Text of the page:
Much awaited by many, Twitter released its official iPad app some hours ago. And it’s something of a gem — if you think you know what Twitter apps on touch screen devices feel like, you’re going to be in for of a treat. You can downloaded the app from Apple’s app store today for free.
The first thing striking about Twitter’s iPad app is its friendliness to first-time users — whether they’re just new to the app or to Twitter itself. Instead of being hit with a login box upon initial startup as with a lot of Twitter apps, it shows you categories like Art & Design, Science and Travel on the left, and trending topics on the right, along with Sign Up, Sign In, and search boxes. Tapping any of the categories, trending topics, or making a search reveal tweets in the right panel. If your use only extends to occasionally lurking through categories and trending topics to see what’s being talked about, you might not even see the need to sign up.
Unlike other apps which use panes only in landscape mode, Twitter’s makes no fuss about its pane-oriented design. Once logged in, the left pane lists the usual suspects: Timeline, Mentions, Lists, Messages, Profile, and Search, and the right shows the tweets. Tapping on a tweet brings up another pane on the right, with the tweet at the top, and any link included in the tweet opened usefully below it. If a tweet is a reply to another, the entire reply thread is shown below instead.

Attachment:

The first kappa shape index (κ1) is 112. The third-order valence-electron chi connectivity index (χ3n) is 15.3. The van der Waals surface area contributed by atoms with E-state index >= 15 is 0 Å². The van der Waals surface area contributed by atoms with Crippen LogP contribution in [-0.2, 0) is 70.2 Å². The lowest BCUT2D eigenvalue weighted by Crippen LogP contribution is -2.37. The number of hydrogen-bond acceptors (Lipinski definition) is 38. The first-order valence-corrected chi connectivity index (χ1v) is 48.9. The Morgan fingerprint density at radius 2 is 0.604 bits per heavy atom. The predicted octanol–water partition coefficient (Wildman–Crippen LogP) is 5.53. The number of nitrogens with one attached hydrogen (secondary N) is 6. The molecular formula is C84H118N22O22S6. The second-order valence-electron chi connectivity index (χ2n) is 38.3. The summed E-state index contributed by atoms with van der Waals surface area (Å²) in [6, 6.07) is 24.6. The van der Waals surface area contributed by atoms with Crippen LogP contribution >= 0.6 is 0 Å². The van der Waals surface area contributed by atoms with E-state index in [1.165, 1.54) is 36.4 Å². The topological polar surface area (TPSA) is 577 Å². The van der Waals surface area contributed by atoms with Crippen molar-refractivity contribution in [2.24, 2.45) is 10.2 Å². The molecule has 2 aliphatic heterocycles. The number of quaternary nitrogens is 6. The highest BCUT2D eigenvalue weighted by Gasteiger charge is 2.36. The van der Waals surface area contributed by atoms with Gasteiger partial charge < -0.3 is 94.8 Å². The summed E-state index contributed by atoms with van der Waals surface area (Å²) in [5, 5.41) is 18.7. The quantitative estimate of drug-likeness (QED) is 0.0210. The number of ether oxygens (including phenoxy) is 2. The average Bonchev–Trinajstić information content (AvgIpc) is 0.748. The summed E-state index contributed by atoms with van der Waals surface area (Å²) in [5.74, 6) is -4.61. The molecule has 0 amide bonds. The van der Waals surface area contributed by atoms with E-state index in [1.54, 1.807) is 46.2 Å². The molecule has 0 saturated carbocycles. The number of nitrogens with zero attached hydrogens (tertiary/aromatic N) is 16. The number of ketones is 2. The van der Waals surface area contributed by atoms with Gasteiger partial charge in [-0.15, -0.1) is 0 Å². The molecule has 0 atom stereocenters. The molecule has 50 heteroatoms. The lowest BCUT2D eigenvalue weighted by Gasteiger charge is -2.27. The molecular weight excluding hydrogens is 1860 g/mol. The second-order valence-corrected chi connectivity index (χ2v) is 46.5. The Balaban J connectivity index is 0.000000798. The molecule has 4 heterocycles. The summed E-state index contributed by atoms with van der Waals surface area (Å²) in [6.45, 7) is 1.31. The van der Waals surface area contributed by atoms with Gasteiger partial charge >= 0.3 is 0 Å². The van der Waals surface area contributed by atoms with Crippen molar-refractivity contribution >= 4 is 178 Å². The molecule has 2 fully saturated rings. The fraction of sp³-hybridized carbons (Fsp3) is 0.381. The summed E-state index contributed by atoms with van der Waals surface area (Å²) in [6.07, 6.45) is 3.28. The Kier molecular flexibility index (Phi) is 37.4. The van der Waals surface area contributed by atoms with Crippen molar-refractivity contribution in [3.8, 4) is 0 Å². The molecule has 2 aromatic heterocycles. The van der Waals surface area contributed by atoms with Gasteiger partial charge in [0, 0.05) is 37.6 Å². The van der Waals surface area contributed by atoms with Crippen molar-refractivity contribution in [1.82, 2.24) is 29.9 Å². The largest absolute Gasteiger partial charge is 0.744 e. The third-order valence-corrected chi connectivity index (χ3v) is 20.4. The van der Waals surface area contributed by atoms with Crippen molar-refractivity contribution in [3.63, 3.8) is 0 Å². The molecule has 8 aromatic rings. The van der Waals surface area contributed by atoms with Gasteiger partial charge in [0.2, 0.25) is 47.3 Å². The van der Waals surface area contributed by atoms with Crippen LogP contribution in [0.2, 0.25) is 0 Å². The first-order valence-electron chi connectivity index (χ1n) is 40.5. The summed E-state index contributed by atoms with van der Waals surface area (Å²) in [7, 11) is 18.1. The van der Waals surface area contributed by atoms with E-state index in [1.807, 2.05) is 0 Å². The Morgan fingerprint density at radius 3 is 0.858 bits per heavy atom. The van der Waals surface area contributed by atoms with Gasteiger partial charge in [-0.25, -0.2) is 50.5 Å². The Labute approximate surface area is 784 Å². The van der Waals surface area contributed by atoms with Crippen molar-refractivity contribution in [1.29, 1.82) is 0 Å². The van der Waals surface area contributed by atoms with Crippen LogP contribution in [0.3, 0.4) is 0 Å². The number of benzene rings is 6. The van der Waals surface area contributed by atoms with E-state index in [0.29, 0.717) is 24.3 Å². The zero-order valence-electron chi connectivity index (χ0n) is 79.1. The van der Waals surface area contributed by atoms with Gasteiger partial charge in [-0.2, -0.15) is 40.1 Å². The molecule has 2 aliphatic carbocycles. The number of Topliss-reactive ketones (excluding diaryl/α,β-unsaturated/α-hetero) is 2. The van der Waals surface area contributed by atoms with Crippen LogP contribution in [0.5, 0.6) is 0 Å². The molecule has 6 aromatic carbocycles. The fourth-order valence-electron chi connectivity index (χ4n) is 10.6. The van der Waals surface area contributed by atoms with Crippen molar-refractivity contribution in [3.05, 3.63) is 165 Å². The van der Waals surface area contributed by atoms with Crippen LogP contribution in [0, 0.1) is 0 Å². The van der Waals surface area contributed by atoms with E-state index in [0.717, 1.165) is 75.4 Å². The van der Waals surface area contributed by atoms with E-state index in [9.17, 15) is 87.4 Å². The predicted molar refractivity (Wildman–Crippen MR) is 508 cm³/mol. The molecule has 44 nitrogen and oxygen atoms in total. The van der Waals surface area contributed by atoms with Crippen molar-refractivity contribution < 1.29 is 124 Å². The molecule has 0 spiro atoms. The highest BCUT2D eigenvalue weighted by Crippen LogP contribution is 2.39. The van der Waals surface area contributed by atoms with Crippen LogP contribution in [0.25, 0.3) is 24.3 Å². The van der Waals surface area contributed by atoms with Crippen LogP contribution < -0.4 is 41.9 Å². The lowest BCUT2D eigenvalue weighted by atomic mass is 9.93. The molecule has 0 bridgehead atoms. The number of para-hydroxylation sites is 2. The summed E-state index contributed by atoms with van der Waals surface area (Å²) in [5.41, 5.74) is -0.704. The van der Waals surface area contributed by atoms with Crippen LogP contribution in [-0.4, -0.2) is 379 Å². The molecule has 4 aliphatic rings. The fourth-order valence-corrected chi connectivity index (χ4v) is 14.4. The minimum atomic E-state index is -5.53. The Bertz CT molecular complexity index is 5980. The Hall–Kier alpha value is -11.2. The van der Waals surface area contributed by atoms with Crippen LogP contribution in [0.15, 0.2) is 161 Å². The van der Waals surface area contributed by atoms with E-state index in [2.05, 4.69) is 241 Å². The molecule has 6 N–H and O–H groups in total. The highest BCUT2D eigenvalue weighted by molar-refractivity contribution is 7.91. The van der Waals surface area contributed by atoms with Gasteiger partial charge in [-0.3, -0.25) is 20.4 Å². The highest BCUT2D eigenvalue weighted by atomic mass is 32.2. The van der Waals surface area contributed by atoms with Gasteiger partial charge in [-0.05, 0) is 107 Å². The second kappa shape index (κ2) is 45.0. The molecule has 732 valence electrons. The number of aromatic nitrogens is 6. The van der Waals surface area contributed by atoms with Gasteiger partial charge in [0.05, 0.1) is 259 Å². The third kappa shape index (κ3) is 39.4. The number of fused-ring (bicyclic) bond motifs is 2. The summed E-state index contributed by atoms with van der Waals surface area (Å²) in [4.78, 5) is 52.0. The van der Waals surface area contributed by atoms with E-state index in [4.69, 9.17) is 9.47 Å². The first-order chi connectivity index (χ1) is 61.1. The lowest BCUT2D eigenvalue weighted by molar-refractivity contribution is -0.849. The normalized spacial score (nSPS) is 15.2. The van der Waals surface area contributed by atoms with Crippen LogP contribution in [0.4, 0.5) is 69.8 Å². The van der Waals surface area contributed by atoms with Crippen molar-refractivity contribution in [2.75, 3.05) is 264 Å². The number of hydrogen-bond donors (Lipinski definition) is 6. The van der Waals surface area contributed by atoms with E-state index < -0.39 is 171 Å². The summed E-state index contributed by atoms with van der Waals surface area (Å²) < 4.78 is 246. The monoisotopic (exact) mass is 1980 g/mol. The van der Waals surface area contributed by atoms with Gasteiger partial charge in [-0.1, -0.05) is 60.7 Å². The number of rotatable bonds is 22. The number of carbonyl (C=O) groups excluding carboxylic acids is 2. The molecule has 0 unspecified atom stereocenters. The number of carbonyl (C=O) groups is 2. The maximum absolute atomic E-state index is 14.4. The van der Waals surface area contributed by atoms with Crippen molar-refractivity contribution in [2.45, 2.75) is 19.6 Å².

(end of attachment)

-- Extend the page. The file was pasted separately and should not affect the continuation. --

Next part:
Another neat innovation is the use of gestures. Pinching outward on a tweet brings up a popup box that gives you a quick overview of a Twitter user, including their bio, location, follow counts, and links to jump to their tweets and mentions.
And finally, as if all the panes weren’t already enough, pressing the Compose Tweet button in the bottom left brings up a yet another pane at the top, while the keyboard slides up from the bottom. Everything in between the keyboard and tweet compose box stays in the middle, making it somewhat useful for you to be able to read and browse tweets even while you think of what to type in those 140 characters.
There are a couple peeves worth mentioning. First, the app doesn’t seem to make full use of its landscape mode — every screen is just a horizontally expanded version of the portrait mode. The extra space on the side on some of the panels could be used better. Second, as intuitive as it is, there is a slight learning curve to all the sliding and swiping and pinching. Some users may initially get confused when things start to slide in and out of view.
Back in April, the company acquired Tweetie, the maker of the popular desktop and iPhone Twitter app. While this app isn’t based on previous work by the developers at Tweetie, the influence on the product is clearly visible.
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